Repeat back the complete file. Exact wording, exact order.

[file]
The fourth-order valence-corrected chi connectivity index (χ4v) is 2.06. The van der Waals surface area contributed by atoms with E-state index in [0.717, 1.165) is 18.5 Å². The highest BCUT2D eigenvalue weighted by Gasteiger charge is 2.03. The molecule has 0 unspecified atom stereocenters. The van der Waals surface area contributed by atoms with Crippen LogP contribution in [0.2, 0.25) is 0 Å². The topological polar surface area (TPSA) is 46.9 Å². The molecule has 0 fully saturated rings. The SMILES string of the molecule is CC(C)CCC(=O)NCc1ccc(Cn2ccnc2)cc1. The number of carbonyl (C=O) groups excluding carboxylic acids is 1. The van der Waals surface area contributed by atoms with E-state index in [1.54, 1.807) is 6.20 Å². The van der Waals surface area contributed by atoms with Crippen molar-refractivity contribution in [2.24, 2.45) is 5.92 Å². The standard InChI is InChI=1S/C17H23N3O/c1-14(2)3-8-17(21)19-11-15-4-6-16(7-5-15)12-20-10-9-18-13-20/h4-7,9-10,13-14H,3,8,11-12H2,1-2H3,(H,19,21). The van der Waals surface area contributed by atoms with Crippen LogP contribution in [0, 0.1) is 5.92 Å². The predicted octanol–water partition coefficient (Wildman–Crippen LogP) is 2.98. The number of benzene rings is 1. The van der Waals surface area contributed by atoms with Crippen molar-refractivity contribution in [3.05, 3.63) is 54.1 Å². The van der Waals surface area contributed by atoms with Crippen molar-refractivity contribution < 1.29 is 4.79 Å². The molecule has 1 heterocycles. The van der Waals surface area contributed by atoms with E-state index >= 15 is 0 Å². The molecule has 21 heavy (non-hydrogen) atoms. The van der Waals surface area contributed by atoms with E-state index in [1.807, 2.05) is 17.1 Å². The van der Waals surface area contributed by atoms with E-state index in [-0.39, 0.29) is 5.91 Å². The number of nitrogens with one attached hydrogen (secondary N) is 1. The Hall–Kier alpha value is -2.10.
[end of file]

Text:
The fourth-order valence-corrected chi connectivity index (χ4v) is 2.06. The van der Waals surface area contributed by atoms with E-state index in [0.717, 1.165) is 18.5 Å². The highest BCUT2D eigenvalue weighted by Gasteiger charge is 2.03. The molecule has 0 unspecified atom stereocenters. The van der Waals surface area contributed by atoms with Crippen LogP contribution in [0.2, 0.25) is 0 Å². The topological polar surface area (TPSA) is 46.9 Å². The molecule has 0 fully saturated rings. The SMILES string of the molecule is CC(C)CCC(=O)NCc1ccc(Cn2ccnc2)cc1. The number of carbonyl (C=O) groups excluding carboxylic acids is 1. The van der Waals surface area contributed by atoms with E-state index in [1.54, 1.807) is 6.20 Å². The van der Waals surface area contributed by atoms with Crippen molar-refractivity contribution in [2.24, 2.45) is 5.92 Å². The standard InChI is InChI=1S/C17H23N3O/c1-14(2)3-8-17(21)19-11-15-4-6-16(7-5-15)12-20-10-9-18-13-20/h4-7,9-10,13-14H,3,8,11-12H2,1-2H3,(H,19,21). The van der Waals surface area contributed by atoms with Crippen LogP contribution in [0, 0.1) is 5.92 Å². The predicted octanol–water partition coefficient (Wildman–Crippen LogP) is 2.98. The number of benzene rings is 1. The van der Waals surface area contributed by atoms with Crippen molar-refractivity contribution in [3.05, 3.63) is 54.1 Å². The van der Waals surface area contributed by atoms with Crippen molar-refractivity contribution < 1.29 is 4.79 Å². The molecule has 1 heterocycles. The van der Waals surface area contributed by atoms with E-state index >= 15 is 0 Å². The molecule has 21 heavy (non-hydrogen) atoms. The van der Waals surface area contributed by atoms with E-state index in [1.807, 2.05) is 17.1 Å². The van der Waals surface area contributed by atoms with E-state index in [-0.39, 0.29) is 5.91 Å². The number of nitrogens with one attached hydrogen (secondary N) is 1. The Hall–Kier alpha value is -2.10.